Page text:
Other than Owens in sports, Ms. Wilkerson mentioned several writers and musicians who emerged out of the migration: Toni Morrison and Lorraine Hansberry in literature, and Diana Ross and the Supremes, the Jacksons, Miles Davis, Thelonius Monk, and John Coltrane in music. Indeed, she maintained, much of American culture was transformed through the migration. (Later in the lecture she said that she owed her own existence to the migration, for her parents would never have met otherwise.)
Ms. Wilkerson also emphasized the political importance of the migration, maintaining that it in time produced the civil rights movement, which was directed as much against reactions to blacks which had developed in northern states as against the southern caste system. The early migration had no acknowledged leaders, she said, but represented rather a people’s decision. Together the people accomplished what Abraham Lincoln’s Emancipation Proclamation could not do — "they freed themselves," Ms. Wilkerson asserted.
Toward the end of her lecture Ms. Wilkerson directed attention to the moment of departure for the migrants, usually a very poignant moment. The migrants were generally young people and their leaving the South was often a virtually complete break with the family, whom they might never see alive again. She reminded the audience that there was no Skype and no cell phones, only letters and expensive long-distance systems for the few who owned telephones of any sort, as well as expensive telegrams.
She ended with a quotation from Richard Wright, who left Natchez, Mississippi, in 1927 and passed through Memphis on his way to Chicago: “I was taking a part of the South to transplant in alien soil, to see if it could drink of new and cool rains, bend in strange winds, respond to the warmth of other suns and, perhaps, to bloom.”
During the question-and-answer period which followed the lecture, someone asked Ms. Wilkerson what had prompted her to write the book. She explained that everyone knew The Grapes of Wrath, which described a much smaller group of migrants. She felt that there ought to be a book like it about the “great migration,” so she determined to write it.
A former correspondent for the New York Times, Ms. Wilkerson was the first African American woman to win the Pulitzer Prize, for reporting she did in 1994 when she was with the newspaper’s Chicago bureau. The Warmth of Other Suns won over ten major literary prizes, including the National Book Critics’ Circle Award for Nonfiction, and has been named to over thirty periodicals' lists for “Best Books of the Year.”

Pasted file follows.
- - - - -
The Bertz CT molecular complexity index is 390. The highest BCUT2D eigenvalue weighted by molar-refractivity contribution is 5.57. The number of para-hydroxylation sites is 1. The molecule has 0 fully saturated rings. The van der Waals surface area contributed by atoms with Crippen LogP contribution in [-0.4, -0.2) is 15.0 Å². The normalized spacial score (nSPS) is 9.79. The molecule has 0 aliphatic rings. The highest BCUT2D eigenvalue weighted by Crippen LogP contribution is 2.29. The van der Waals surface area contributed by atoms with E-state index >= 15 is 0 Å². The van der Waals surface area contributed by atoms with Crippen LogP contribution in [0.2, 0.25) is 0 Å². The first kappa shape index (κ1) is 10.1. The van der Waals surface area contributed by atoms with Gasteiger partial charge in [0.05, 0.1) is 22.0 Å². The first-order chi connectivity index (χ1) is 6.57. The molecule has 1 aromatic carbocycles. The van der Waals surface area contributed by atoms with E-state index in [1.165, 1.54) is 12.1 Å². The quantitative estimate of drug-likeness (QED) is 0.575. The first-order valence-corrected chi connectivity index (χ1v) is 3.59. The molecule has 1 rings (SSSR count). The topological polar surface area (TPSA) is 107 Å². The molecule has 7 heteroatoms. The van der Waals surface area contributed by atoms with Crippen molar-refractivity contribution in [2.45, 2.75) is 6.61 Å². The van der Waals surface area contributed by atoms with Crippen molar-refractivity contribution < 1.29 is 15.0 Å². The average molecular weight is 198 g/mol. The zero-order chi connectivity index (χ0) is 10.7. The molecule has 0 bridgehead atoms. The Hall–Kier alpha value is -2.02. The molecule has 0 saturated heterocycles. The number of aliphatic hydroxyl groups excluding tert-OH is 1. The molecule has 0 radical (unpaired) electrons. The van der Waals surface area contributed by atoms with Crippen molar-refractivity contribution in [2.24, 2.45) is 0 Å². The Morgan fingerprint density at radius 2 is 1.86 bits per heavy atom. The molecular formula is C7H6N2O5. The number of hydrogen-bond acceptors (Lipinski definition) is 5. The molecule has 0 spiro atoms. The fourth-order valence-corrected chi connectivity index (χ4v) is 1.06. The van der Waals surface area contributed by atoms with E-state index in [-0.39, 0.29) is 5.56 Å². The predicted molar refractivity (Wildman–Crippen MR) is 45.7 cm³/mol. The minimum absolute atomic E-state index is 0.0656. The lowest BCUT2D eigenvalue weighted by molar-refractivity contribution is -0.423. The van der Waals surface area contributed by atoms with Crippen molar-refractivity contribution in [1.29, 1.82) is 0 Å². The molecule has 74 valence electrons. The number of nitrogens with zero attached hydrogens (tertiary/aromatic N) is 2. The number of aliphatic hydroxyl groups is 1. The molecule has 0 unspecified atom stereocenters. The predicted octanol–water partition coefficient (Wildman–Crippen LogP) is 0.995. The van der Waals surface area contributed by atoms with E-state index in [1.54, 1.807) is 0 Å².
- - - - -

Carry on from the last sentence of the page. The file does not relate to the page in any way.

The Belle McWilliams Lecture in American History has been made possible since 1980 by the Department of History through a bequest from Major Benjamin Schultze and his sister Ms Louise Fellows. They named a fund in honor of Miss Belle McWilliams, their aunt and guardian, “who for 40 years taught American History in the Memphis Public School system.” Besides the lecture series, the fund supports the Belle McWilliams Scholarships and other activities of the department.
For several years the lecture has been part of a series sponsored by the Marcus W. Orr Center for the Humanities. This year MOCH also recruited a large host of co-sponsors: the Program in African and African-American Studies, the Benjamin L. Hooks Institute for Social Change, the Department of English, the Center for Research on Women, the Department of Journalism, and Facing History and Ourselves.
MOCH further worked with a huge number of community partners to publicize the event: African American Educators of Tomorrow, the African American Studies Program at Rhodes College, Alpha Kappa Alpha sorority, the Bridges Foundation, the Church Health Center, the Junior League of Memphis, Leadership Memphis, the Memphis Cotton Museum, the National Civil Rights Museum, the National Society of Black Engineers and Technologists, St. Andrew AME Church, the Soulsville Foundation, the Spence Wilson Chair at Rhodes College, Teach for America, United Way of Memphis, and the West Tennessee Historical Society.
The evening with Ms. Wilkerson was a highlight of the 2012-2013 MOCH calendar, and it was a memorable evening for everyone who participated.